Friends & Friction: Tradition is a danger in this time of Covid-19

Muzi Kuzwayo
Muzi Kuzwayo

Dead people are scary. Finish and klaar. There is a scientific reason for this. It is the same as the reason children hate their vegetables. It comes from evolution, handed down from our ancestors and ingrained into our collective wisdom.

Now fearing dead bodies and children hating vegetables have become instinctive.

The reason babies hate their vegetables is because they can’t differentiate them from poisonous plants. Since babies crawl everywhere and love to put everything in their mouths, there is a great danger that they could ingest something harmful.

Babies swallow marbles, smear themselves with paint, drink methylated spirits, but that is because of the untold stupidity of their parents. Nature has done everything possible to shield the young and the ADHDed from danger.

The reason adults fear a dead body is because it could carry contagious diseases. If you found a corpse on the side of the road, you wouldn’t know the cause of death. Touching it could make you sick and you could die.

Nature has put in every reasonable barrier to protect the living. Dogs can digest dirt and vultures can consume carrion.

A good friend runs a mortuary. She is neither a half-empty nor half-full type of person. She believes that if it is in a glass, and is potable, drink it, because life is too short.

The battle against the Covid-19 coronavirus will not be won in the press, but by convincing ordinary people that our long-held traditions must change, too.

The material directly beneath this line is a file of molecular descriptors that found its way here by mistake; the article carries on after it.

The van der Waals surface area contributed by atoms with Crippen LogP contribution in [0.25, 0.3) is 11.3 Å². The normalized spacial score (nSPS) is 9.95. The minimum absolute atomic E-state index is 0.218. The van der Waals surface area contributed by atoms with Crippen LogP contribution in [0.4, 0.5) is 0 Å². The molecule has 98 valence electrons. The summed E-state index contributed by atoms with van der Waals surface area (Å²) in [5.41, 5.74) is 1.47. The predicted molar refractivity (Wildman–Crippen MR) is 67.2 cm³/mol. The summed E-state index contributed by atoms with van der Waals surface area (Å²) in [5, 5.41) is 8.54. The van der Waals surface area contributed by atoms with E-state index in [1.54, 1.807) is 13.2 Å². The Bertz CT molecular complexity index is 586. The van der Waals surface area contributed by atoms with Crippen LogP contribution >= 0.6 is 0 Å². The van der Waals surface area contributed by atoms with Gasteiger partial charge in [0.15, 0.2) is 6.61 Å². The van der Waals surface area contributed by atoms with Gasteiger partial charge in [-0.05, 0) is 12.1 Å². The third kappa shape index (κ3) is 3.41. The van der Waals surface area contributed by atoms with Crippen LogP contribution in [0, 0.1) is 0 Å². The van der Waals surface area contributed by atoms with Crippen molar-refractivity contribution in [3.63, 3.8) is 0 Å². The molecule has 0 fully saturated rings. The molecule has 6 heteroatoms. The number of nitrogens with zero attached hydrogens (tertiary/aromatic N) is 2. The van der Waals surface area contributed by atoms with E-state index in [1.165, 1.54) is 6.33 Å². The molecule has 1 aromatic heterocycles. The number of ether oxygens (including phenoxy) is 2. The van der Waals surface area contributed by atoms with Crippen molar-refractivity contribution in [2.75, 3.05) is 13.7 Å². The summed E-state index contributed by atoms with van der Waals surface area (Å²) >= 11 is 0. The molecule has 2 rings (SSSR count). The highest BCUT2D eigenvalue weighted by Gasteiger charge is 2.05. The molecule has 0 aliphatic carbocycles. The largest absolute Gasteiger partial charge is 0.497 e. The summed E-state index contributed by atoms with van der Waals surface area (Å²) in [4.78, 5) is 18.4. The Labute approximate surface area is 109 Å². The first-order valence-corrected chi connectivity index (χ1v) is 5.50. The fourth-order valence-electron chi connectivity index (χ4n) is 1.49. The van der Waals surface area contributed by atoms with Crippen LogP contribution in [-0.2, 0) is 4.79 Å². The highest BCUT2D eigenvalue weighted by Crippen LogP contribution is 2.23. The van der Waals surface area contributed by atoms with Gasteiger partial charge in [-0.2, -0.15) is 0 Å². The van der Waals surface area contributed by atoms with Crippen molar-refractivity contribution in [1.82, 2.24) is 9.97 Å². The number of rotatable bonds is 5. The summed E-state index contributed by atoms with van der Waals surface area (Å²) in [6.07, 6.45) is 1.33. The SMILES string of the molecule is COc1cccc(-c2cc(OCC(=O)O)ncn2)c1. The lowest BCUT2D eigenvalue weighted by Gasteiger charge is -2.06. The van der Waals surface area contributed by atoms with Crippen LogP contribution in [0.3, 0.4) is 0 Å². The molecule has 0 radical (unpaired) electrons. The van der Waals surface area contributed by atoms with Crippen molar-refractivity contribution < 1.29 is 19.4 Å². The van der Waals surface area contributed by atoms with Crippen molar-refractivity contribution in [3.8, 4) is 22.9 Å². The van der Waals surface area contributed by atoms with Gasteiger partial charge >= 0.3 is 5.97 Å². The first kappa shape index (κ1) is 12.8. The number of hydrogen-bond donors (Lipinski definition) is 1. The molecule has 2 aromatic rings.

She is neither cynical nor optimistic. She laughs all the time and that is how she goes through life.

She laughs at death, she laughs at birth, she laughs with the bereaved, she laughs at the Covid-19 coronavirus statistics that we get every night, saying there are too many people who die at home without being tested. She told of someone who tested positive for coronavirus, but died while waiting for the results.

Sometimes people laugh because it is better than crying. Every corpse has to be wrapped in three body bags, she says. But we have a tradition of taking the corpse home to spend the last night. The coffin is opened for a few hours for the family and friends to view.

It is a layered tradition. First to make sure that it is the correct corpse. No one wants to spend all that funeral money burying the wrong person. It happens. It happened to a former colleague, Jones. He works in the mines and his job is to travel around southern Africa to deliver bad news to the families of dead miners. He has to travel back with a family member who has to positively identify the corpse.

Jones’ dreaded day arrived. The family appointed the nephew of the deceased. There were two corpses that day, one from the Eastern Cape and another from Limpopo.

Some families refuse to take the body of the deceased into the home, especially if the death was caused by an accident.

They believe that bad luck is contagious; it will soon bring another unwelcome death. As bad luck would have it, the Eastern Cape family did not take the body into the house, nor did they open it for viewing. The funeral went ahead. They sent Jones a thank you message and told him that everything had gone well.

On Saturday afternoon, after a scotch or two, Jones received the dreaded call. They had the wrong body in Limpopo, which meant the body in the Eastern Cape was the wrong one, too.

As Jones discovered, exhuming a body is a bureaucratic nightmare, but the tradition that goes with it is even worse.

When Jones asked the nephew how he could get it so wrong, he said he’d not seen a dead body before, but had heard that dead people grow beards.

Families still insist on viewing the corpses of their loved ones, even with the pandemic, my mortician friend says.

The battle against the Covid-19 coronavirus will not be won in the press, but by convincing ordinary people that our long-held traditions must change, too.

Kuzwayo is the founder of Ignitive, an advertising agency

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